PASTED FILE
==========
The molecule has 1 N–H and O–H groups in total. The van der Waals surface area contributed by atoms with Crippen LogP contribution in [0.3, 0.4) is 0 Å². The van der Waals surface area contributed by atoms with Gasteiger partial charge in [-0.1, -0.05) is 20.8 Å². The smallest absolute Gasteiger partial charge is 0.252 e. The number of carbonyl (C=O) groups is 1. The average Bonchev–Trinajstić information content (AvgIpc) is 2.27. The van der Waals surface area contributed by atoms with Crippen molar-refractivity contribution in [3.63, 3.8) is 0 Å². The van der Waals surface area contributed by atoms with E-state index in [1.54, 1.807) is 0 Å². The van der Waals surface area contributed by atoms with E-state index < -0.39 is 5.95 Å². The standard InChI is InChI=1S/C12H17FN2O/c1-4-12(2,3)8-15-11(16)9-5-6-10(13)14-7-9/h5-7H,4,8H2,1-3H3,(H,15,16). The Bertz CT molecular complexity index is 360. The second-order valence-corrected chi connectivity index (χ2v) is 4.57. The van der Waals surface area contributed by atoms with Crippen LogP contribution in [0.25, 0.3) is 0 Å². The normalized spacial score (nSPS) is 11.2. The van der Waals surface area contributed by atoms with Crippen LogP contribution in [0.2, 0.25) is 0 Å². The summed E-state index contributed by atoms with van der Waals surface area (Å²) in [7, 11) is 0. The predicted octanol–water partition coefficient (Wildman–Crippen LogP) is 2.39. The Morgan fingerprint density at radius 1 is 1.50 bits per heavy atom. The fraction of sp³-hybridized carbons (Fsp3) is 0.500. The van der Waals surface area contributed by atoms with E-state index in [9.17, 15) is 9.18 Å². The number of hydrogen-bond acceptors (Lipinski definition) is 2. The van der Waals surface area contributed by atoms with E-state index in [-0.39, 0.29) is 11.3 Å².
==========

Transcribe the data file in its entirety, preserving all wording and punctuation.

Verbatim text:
The molecule has 1 N–H and O–H groups in total. The van der Waals surface area contributed by atoms with Crippen LogP contribution in [0.3, 0.4) is 0 Å². The van der Waals surface area contributed by atoms with Gasteiger partial charge in [-0.1, -0.05) is 20.8 Å². The smallest absolute Gasteiger partial charge is 0.252 e. The number of carbonyl (C=O) groups is 1. The average Bonchev–Trinajstić information content (AvgIpc) is 2.27. The van der Waals surface area contributed by atoms with Crippen molar-refractivity contribution in [3.63, 3.8) is 0 Å². The van der Waals surface area contributed by atoms with E-state index in [1.54, 1.807) is 0 Å². The van der Waals surface area contributed by atoms with E-state index < -0.39 is 5.95 Å². The standard InChI is InChI=1S/C12H17FN2O/c1-4-12(2,3)8-15-11(16)9-5-6-10(13)14-7-9/h5-7H,4,8H2,1-3H3,(H,15,16). The Bertz CT molecular complexity index is 360. The second-order valence-corrected chi connectivity index (χ2v) is 4.57. The van der Waals surface area contributed by atoms with Crippen LogP contribution in [0.25, 0.3) is 0 Å². The normalized spacial score (nSPS) is 11.2. The van der Waals surface area contributed by atoms with Crippen LogP contribution in [0.2, 0.25) is 0 Å². The summed E-state index contributed by atoms with van der Waals surface area (Å²) in [7, 11) is 0. The predicted octanol–water partition coefficient (Wildman–Crippen LogP) is 2.39. The Morgan fingerprint density at radius 1 is 1.50 bits per heavy atom. The fraction of sp³-hybridized carbons (Fsp3) is 0.500. The van der Waals surface area contributed by atoms with E-state index in [9.17, 15) is 9.18 Å². The number of hydrogen-bond acceptors (Lipinski definition) is 2. The van der Waals surface area contributed by atoms with E-state index in [-0.39, 0.29) is 11.3 Å².